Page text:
Once upon a time there was a factory that produced nuts, bolts and washers. There was a highly efficient production line dedicated to each, and each production line ended in an area called Assembly. In Assembly were a group of workers who put the nuts, bolts and washers together before they were despatched to the customer. Each worker sat at a bench. In front of them were three boxes, containing nuts, bolts and washers. They took the components, put them together and then dropped them into a fourth box situated on the floor behind them.
One day the factory recruited a consultant. Some people thought of him as a Work Study engineer. Others saw him as a Time and Motion expert. But, judging by his daily fee, he really was a consultant. This chap reviewed all of the operations. There was nothing he could do to improve the production lines; they were already very efficient. But when he arrived in the assembly department he had an idea that would make things better.
The consultant arranged to have holes drilled into each bench. These were special holes. At the bottom they were in the shape of the bolts. Above that they widened out to accommodate the washer. This meant that the assembly workers could put the nut, bolt and washer together using just one hand. Or, as the consultant explained, the assemblers could now do two jobs at the same time, which meant that they only needed half as many people. This was used by the consultant to justify his big fat fee. He took his cheque, thanked the management and left.
Some time later the factory management were talking to a CRM expert. He said that the most important asset they had was their customers. The CRM expert wanted to talk to the customers. In fact, what he really wanted was for the factory managers to go out and listen to their customers, but he had to sell the idea first. So, off he went to the biggest customer. In order to see the supply chain at first hand he decided that he should travel with the van driver who made the deliveries.
When they got to the customer's factory he was introduced to the warehouseman, the buyer, the production engineer, the design team and the works manager. They had a long chat about the quality of the products, the timeliness of deliveries, the accuracy of the invoices and the layout of the quality certificates.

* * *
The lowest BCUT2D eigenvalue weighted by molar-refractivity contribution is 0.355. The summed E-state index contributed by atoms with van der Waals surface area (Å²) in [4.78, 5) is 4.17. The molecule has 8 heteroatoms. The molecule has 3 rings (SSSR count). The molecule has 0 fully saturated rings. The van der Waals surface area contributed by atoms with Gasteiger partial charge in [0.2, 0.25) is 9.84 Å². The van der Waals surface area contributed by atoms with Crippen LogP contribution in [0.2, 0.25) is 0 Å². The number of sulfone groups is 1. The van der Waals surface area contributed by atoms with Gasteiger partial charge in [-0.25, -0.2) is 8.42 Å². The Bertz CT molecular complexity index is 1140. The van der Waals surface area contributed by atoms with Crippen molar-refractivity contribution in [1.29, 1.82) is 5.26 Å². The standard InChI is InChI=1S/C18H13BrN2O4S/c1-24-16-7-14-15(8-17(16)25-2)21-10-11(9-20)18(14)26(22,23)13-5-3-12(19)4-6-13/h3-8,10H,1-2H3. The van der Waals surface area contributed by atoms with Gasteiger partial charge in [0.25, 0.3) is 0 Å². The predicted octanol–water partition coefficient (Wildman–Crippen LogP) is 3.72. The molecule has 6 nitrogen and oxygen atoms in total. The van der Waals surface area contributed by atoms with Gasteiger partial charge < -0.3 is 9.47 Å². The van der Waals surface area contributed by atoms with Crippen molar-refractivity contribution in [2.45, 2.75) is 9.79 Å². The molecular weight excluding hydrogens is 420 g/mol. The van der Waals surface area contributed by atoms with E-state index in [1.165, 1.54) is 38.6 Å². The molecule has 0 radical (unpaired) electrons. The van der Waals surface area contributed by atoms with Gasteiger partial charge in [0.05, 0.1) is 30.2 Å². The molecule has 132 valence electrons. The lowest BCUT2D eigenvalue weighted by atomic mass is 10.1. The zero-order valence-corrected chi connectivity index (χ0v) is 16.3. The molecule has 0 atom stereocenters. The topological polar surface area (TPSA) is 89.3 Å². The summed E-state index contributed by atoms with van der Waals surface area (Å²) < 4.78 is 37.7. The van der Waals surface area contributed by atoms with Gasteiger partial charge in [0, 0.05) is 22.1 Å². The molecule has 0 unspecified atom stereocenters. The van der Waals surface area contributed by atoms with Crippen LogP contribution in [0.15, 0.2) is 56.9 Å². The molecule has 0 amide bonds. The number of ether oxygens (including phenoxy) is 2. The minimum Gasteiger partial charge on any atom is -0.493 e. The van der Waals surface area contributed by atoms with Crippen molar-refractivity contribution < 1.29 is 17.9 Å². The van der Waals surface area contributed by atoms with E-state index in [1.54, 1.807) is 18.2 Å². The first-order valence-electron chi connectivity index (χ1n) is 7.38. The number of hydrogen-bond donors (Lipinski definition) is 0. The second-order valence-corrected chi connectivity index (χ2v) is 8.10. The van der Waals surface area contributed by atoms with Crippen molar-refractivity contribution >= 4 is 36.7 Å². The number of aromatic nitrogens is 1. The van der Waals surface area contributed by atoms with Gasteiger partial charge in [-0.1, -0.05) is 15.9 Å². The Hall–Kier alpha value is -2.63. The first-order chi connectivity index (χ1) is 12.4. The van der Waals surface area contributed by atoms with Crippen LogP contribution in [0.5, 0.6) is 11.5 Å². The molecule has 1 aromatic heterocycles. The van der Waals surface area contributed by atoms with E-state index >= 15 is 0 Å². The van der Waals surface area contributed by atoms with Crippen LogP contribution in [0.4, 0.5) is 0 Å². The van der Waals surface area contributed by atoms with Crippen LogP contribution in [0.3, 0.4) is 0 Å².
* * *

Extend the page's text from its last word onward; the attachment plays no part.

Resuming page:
He was then given a guided tour of the works. They had one big assembly unit and one small pre-assembly shop. In the pre-assembly shop sat a group of workers at a big bench. On the bench sat one of the large boxes that the van driver had just delivered and three smaller boxes. Each worker was taking units out of the box, unscrewing them, and then placing the nuts, bolts and washers into each of the three smaller boxes.
But this is just a fairy story. Why? Because CRM and the whole Customer Relationship Management idea has been hijacked by the database manufacturers. What was once the simple but highly effective philosophy of getting feedback from your customers is now just another computerised three-letter-acronym database being sold by the likes of Oracle and Sieble. The database lineage probably began with MRP (material requirement planning), which begat MRPII (manufacturing resource planning), which begat ERP (enterprise resource planning) with SAP on the side (and nobody even knows what SAP stands for). It's a fairy story because a "CRM expert" would never suggest listening to the customers.
Many years ago, back in the '70's, I worked for a firm that supplied M&S with clothing. It was the most successful company in its field, supplying M&S when it was at its height. Each week the boss would go into the stores and watch the ladies shopping. When one picked up a blouse, looked at it and put it back on the rail he would pounce and ask her "why". And when someone decided to buy he'd pounce again. He knew what they were buying and why, and what they weren't buying, and why. My boss didn't do this just in the UK. Once a fortnight he and the head designer (there were over 100 people employed in the design studio alone) flew to New York on Concorde to see what the Americans were buying. He knew the customers and boy, did it show in our figures.